This image, taken at sunrise, shows the blue shadow of Maunakea in Hawai‘i, home to the Gemini North telescope, tapering into an eerily symmetrical triangle. While Maunakea is vaguely triangular in shape, it is far from a perfect Euclidean pyramid, so why should the shadow appear so symmetrical?
An identical triangular shadow phenomenon can be seen from the tops of many mountains or volcanoes at sunset or sunrise. The key to understanding this effect is that the viewer is staring down a lengthy ‘corridor’ of a sunrise (or sunset) shadow that reaches to the horizon. Even if the massive volcano were a perfect cube, a column, or really any other shape, the resulting shadow would appear to taper off at its summit as this part of the shadow extends far into the distance. You can see a similar effect with parallel railroad lines, hallways, or any other long and straight corridor.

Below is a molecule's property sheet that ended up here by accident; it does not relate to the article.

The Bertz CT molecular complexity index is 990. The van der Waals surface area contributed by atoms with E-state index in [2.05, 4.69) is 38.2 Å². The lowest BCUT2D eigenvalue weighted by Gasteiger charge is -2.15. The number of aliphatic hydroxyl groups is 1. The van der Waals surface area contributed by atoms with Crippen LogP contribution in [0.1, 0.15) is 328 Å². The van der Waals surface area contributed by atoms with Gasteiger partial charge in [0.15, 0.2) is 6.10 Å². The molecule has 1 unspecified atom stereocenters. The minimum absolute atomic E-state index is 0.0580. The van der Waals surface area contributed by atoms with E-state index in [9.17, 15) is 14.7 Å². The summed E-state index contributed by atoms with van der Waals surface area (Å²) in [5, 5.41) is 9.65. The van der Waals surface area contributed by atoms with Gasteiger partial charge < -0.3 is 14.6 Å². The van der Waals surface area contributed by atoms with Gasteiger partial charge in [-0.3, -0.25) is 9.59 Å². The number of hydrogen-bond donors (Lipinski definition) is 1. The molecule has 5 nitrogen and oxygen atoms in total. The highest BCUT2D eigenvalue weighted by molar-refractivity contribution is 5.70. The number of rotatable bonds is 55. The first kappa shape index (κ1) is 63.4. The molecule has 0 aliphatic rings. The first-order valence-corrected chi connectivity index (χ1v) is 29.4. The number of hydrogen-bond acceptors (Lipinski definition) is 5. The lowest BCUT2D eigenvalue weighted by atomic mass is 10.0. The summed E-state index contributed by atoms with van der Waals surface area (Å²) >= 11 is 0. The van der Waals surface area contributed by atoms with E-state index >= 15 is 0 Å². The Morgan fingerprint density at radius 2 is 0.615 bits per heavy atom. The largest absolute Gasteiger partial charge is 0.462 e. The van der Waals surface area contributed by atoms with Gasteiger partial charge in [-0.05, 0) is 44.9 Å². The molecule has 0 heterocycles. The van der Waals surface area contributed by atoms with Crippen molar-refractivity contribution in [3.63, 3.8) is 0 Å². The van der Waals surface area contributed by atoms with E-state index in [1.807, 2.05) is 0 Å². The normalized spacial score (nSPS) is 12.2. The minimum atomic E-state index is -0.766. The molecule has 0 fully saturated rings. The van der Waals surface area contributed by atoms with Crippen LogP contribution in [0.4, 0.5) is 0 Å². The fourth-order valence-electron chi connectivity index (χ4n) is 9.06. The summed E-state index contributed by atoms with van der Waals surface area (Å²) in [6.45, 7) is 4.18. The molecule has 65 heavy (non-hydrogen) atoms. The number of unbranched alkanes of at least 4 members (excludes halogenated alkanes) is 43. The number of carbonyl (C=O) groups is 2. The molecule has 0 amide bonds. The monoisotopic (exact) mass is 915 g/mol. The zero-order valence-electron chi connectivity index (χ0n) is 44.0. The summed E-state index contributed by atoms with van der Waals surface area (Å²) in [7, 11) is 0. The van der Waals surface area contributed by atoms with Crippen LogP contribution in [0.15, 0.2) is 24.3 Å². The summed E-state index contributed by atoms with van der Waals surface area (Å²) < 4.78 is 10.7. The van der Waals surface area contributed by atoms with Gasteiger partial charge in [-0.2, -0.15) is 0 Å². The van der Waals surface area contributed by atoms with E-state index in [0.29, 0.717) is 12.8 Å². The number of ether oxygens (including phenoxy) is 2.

Gemini North is part of the International Gemini Observatory, which is operated by NSF’s NOIRLab.Credit:
International Gemini Observatory/NOIRLab/NSF/AURA/J. Chu
About the Image
|Release date:||Sept. 27, 2023, noon|
|Size:||7376 x 2953 px|